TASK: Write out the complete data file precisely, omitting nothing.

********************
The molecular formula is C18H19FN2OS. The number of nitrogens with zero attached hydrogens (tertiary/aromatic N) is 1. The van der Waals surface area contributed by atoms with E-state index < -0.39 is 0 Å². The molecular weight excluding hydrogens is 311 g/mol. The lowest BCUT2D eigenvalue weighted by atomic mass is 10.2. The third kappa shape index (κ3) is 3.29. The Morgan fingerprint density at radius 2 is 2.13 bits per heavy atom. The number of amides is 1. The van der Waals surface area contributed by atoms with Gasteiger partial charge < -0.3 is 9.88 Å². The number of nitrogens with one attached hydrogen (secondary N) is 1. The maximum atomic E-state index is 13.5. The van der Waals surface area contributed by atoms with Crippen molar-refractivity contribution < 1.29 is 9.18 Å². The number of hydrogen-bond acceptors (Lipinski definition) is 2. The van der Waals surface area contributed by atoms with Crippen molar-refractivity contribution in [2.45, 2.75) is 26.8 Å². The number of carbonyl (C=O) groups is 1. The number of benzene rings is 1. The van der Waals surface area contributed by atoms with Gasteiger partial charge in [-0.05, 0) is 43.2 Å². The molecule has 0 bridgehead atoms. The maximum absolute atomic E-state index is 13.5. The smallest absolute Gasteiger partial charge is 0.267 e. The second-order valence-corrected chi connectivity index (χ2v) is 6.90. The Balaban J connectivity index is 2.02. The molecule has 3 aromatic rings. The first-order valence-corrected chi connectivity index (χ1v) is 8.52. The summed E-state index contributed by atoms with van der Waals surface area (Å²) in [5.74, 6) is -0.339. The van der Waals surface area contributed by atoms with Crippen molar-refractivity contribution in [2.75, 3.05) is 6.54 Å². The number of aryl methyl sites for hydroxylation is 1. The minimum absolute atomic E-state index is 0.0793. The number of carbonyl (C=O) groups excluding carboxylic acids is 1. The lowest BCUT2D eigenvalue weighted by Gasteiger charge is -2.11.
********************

The molecular formula is C18H19FN2OS. The number of nitrogens with zero attached hydrogens (tertiary/aromatic N) is 1. The van der Waals surface area contributed by atoms with E-state index < -0.39 is 0 Å². The molecular weight excluding hydrogens is 311 g/mol. The lowest BCUT2D eigenvalue weighted by atomic mass is 10.2. The third kappa shape index (κ3) is 3.29. The Morgan fingerprint density at radius 2 is 2.13 bits per heavy atom. The number of amides is 1. The van der Waals surface area contributed by atoms with Gasteiger partial charge < -0.3 is 9.88 Å². The number of nitrogens with one attached hydrogen (secondary N) is 1. The maximum atomic E-state index is 13.5. The van der Waals surface area contributed by atoms with Crippen molar-refractivity contribution < 1.29 is 9.18 Å². The number of hydrogen-bond acceptors (Lipinski definition) is 2. The van der Waals surface area contributed by atoms with Crippen molar-refractivity contribution in [2.45, 2.75) is 26.8 Å². The number of carbonyl (C=O) groups is 1. The number of benzene rings is 1. The van der Waals surface area contributed by atoms with Gasteiger partial charge in [-0.05, 0) is 43.2 Å². The molecule has 0 bridgehead atoms. The maximum absolute atomic E-state index is 13.5. The smallest absolute Gasteiger partial charge is 0.267 e. The second-order valence-corrected chi connectivity index (χ2v) is 6.90. The Balaban J connectivity index is 2.02. The molecule has 3 aromatic rings. The first-order valence-corrected chi connectivity index (χ1v) is 8.52. The summed E-state index contributed by atoms with van der Waals surface area (Å²) in [5.74, 6) is -0.339. The van der Waals surface area contributed by atoms with Crippen molar-refractivity contribution in [2.75, 3.05) is 6.54 Å². The number of aryl methyl sites for hydroxylation is 1. The minimum absolute atomic E-state index is 0.0793. The number of carbonyl (C=O) groups excluding carboxylic acids is 1. The lowest BCUT2D eigenvalue weighted by Gasteiger charge is -2.11.